I stumbled over the flowerbed
leaving a toe wedged between the bricks
scraping away the breakfast I could not eat
a finger fell into the garbage disposal
I switched it on not reaching in to retrieve the limb
before it was ground to near shreds
the tiny bones and gristle making a sound I imagine my heart would
if it could grind a pain like that
hurting in lumps…yanked apart
last evening my tongue split into a forked monster when I read that
Jacob Blake was shackled to a hospital bed
the seven police bullets fired into his back at close range
lacking the power to both humiliate and suppress his super criminal black body
I tried to scream for him…for all of them as they melded into one enormous atrocity
but I had no sounds left to intone the anguish of the genocidal brutality
stacked in layers upon centuries of ignorance and hatred
once it was only my lungs that could not breathe
now the whole of my b-r-o-k-e-n inner core is collapsing…folding in on itself
like the Twin Towers on 9/11 disappearing in a plume of smoke
losing air yet fated to rise again on the 3rd day

Frankie Mcintosh (Empress)

Frankie Mcintosh (Empress) – Is a senior at the University of Michigan-flint studying criminal justice/sociology with a minor in computer science. She is the founder of Mifullness Poetry, a program that focuses on cultivating mindfulness through the power of poetry among high school youth. Empress is best known on stage and as the “Poet For Hire” for What’s Up Downtown Flint. She also has an Instagram account poetrytoldbyanempress and a Facebook page poetrytoldbyanempress

(Untitled poem)
The hardest thing I ever did in life,

I looked in the mirror.

When I glance in the mirror,

I reflected

my insecurities,

my fears,

And my ego.

Insecurities were covered up with makeup.

Brush away my fears,

When ego appear,

I turned away from the mirror.

It’s time to fight them with my whole heart.

I started noticing changes.

Insecurity becomes a source of growth

My fears begin to disappear

My soul works side-by-side with my ego.

I turned these inner scars into beauty marks,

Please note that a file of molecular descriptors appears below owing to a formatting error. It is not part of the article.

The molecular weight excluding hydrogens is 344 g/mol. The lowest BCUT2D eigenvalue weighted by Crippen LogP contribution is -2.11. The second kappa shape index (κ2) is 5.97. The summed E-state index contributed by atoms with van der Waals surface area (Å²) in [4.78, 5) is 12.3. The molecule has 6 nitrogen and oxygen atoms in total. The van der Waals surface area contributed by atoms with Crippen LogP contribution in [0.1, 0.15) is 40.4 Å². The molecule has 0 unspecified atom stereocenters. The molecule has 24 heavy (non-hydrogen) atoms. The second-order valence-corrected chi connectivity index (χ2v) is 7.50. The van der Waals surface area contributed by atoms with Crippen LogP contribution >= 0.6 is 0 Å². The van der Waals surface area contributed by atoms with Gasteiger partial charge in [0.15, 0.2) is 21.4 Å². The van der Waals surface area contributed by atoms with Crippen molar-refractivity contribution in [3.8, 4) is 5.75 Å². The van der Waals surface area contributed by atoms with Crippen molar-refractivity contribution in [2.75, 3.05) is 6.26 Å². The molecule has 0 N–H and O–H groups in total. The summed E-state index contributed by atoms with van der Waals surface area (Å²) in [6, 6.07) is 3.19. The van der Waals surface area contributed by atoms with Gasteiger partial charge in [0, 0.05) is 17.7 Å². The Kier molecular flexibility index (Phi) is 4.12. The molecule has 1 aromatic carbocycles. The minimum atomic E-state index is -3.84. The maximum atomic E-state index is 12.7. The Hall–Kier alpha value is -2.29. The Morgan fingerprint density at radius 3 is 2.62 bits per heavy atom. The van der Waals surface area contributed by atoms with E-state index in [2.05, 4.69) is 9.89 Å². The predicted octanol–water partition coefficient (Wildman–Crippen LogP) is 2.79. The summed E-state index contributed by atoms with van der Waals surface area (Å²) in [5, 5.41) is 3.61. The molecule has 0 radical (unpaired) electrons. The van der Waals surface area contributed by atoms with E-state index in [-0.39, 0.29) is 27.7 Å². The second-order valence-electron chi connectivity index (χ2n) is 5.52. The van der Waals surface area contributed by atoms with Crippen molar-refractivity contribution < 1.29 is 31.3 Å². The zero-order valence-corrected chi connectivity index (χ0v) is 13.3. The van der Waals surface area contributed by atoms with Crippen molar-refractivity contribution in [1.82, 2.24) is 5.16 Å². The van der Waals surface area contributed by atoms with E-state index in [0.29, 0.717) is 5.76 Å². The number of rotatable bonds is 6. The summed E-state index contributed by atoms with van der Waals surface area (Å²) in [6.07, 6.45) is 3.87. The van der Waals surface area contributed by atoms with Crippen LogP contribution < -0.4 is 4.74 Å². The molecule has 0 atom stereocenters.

It now feels like a distant memory.

Whenever I look in the mirror,

I see a dancing girl with style & grace

I see a woman with a captivating mind

I see a divine warrior now.

Looking in the mirror isn’t the hardest thing.


Black Dandelion

Written by Semaj Brown

Age four— Witnessed my first mow down Twinkling ground stars, cut by a murderous lawn mower Feeling the blade, I fell, curled like a snail in grief
12 full moons folded into Spring —Perennial promises prevailed Bees celebrated return of dandelions in a skirt of twirling, yellow bliss Flowering bouffant mirrored my spiky little afro Jagged edged “lion’s tooth” leaves paid tribute to my snag-a-tooth smile Me and my freedom fighting flowers frolicked to survive the scissoring, up-digging, poisoning Warning Signs hovered like low hanging clouds: No Blooming Allowed; Blossoms Will be Prosecuted These brave plants grew just for me Grew in spite of a society that favored a monochromatic landscape
1965— Mr. Brother Malcolm X was assassinated, big word for a pre-kindergartner. I was convinced he must have been a dandelion, Reverend King too, and the Johnson boy who lived one turn down the street, that way. The Johnson boy was shot by the police for growing in a monochromatic landscape.
Training Wheels Off—Bike riding across insecure cement, I peddled the bumpy path waving solidarity to each surviving, sunburst noggin, each fulfilling the promise to ornament lawns and flourish souls with lemon drop hope
Dandelionsbare art ofendurance and escapetransforming into pearl puffs floating with ephemeral intention carrying the spirit of the weed.
13 Full moons faded into July— “I am a proud weed!”
Yes, I declared that shocking proclamation standing in the pulpit on Youth Sunday Vernon Chapel A.M.E. Church. I added to my speech on David and Goliath my impromptu improvisation of Dandelion Dogma:
“We are Black Dandelions who will NEVER be destroyed. We grow the power of goodness for generations into the future!”
I yet remember the hat framed faces of the pious, amused and mortified.
Semaj Brown, First Poet Laureate of Flint, Michigan© 2020
From the book, Bleeding Fire! Tap the Eternal Spring of Regenerative Light

Semaj Brown
~Author of “Bleeding Fire! Tap the Eternal Spring of Regenerative Light” ~Creator of Poetry Pod Project (P3) ~University Lecturer ~Playwright/dramatist ~Interdisciplinary Curriculum Builder